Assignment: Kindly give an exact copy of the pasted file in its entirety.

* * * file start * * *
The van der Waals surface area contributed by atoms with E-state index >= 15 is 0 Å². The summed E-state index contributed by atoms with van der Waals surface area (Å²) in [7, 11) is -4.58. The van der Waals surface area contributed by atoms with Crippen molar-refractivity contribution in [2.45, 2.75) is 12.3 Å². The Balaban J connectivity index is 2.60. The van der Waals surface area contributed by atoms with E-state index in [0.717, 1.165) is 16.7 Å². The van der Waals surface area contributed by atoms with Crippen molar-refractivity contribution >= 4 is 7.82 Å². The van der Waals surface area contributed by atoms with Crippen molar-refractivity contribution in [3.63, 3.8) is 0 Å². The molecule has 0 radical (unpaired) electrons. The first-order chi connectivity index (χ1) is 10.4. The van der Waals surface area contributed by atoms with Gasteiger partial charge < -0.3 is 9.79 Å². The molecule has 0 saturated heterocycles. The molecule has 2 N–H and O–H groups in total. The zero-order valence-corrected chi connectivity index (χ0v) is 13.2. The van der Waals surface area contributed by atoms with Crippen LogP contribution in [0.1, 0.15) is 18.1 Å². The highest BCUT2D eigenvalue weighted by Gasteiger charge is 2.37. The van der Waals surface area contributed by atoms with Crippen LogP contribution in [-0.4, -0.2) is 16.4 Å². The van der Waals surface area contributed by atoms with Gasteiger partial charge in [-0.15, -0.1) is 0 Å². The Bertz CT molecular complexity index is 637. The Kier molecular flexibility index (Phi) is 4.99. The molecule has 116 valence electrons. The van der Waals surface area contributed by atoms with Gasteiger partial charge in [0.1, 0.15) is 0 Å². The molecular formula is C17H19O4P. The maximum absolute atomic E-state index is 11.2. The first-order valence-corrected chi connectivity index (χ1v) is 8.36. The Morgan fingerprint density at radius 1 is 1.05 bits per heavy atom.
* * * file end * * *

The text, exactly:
The van der Waals surface area contributed by atoms with E-state index >= 15 is 0 Å². The summed E-state index contributed by atoms with van der Waals surface area (Å²) in [7, 11) is -4.58. The van der Waals surface area contributed by atoms with Crippen molar-refractivity contribution in [2.45, 2.75) is 12.3 Å². The Balaban J connectivity index is 2.60. The van der Waals surface area contributed by atoms with E-state index in [0.717, 1.165) is 16.7 Å². The van der Waals surface area contributed by atoms with Crippen molar-refractivity contribution >= 4 is 7.82 Å². The van der Waals surface area contributed by atoms with Crippen molar-refractivity contribution in [3.63, 3.8) is 0 Å². The molecule has 0 radical (unpaired) electrons. The first-order chi connectivity index (χ1) is 10.4. The van der Waals surface area contributed by atoms with Gasteiger partial charge < -0.3 is 9.79 Å². The molecule has 0 saturated heterocycles. The molecule has 2 N–H and O–H groups in total. The zero-order valence-corrected chi connectivity index (χ0v) is 13.2. The van der Waals surface area contributed by atoms with Crippen LogP contribution in [0.1, 0.15) is 18.1 Å². The highest BCUT2D eigenvalue weighted by Gasteiger charge is 2.37. The van der Waals surface area contributed by atoms with Crippen LogP contribution in [-0.4, -0.2) is 16.4 Å². The van der Waals surface area contributed by atoms with Gasteiger partial charge in [-0.15, -0.1) is 0 Å². The Bertz CT molecular complexity index is 637. The Kier molecular flexibility index (Phi) is 4.99. The molecule has 116 valence electrons. The van der Waals surface area contributed by atoms with Gasteiger partial charge in [0.1, 0.15) is 0 Å². The molecular formula is C17H19O4P. The maximum absolute atomic E-state index is 11.2. The first-order valence-corrected chi connectivity index (χ1v) is 8.36. The Morgan fingerprint density at radius 1 is 1.05 bits per heavy atom.